This year marks the 30th anniversary of the first International Conference on Health Promotion. The Ottawa Charter that resulted from that meeting identified a number of prerequisites to health. Although there is no indication that they are listed in order of any importance, the first among them is peace. The last are social justice and equity. The list was a precursor for what have since been described and researched as social determinants of health. Many of the others listed, such as food, income, education, and shelter many of us are privileged to take for granted; yet many cannot and they experience the increased morbidity and mortality that results when the prerequisites are absent. Lesha Evans wwalked the walk of promoting peace at great risk to herself and it applaud her actions as a Black person, a woman, and a nurse.

But I think of others who haven’t formed such a visible movement as Black Lives Matter but who are disenfranchised and often systematically treated poorly and unjustly – I think of Aboriginal people, homeless people, refugees, those with mental illness, those who we make “the other” whether because of race, color, gender, religion, sexual orientation or who find themselves at a place where two or more of these factors intersect. There could be a long list of “______ lives matter.” In thinking of them, I would like to say Black lives matter AND all lives matter.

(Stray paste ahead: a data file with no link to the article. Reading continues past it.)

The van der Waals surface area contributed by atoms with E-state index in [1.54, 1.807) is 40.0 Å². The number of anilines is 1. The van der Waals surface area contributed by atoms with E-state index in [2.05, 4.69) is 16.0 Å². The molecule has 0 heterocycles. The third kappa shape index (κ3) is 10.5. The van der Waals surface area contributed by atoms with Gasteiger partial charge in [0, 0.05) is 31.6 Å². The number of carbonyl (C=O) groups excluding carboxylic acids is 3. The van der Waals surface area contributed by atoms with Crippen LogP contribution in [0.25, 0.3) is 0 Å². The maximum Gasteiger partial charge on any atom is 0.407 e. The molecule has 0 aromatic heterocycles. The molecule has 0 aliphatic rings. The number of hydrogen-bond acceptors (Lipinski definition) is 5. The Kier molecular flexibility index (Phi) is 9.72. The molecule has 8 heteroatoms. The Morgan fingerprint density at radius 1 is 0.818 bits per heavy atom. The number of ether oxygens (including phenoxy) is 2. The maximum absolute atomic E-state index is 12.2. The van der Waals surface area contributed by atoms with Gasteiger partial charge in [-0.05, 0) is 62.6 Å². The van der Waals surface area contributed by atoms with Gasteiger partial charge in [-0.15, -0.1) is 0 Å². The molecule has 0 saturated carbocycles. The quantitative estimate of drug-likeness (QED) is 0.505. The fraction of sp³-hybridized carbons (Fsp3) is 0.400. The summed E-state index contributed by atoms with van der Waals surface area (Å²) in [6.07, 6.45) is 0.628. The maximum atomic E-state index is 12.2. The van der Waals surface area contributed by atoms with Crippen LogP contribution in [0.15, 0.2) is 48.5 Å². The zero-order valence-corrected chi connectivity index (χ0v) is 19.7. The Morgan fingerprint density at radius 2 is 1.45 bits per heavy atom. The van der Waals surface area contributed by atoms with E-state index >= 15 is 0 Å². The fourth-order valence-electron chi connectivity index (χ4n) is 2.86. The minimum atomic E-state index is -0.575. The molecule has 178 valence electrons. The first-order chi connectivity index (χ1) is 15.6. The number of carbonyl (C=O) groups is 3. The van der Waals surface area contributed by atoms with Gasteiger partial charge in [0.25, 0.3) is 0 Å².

Expressing Gratitude For Our Global and Local Nursing Leaders


I have been fortunate to have been supported and influenced by many of nurses’ contemporary leaders: I studied with Dr. Jean Watson prior to completing my dissertation by taking 6 units of doctoral level electives with her at UCHS. I had contacted Dr. Watson during my Masters studies, and I was amazed at how approachable she was via email. Watson’s Theory of Human Caring has influenced and directed my work in a way that is immeasurable on many levels; being with her and spending a week in sacred center, studying emerging sacred-caring science concepts brought me to a new vision of how nursing education can and should be practiced.

 

I also stumbled upon the work of Dr. Peggy Chinn and the nurse manifest project during my early doctoral studies, and soon found myself embraced by the NurseManifest community. I was blessed to have been part of the first Nurse Manifest research project team, and the experience of presenting our findings together was monumental in my life as an emerging nursing scholar.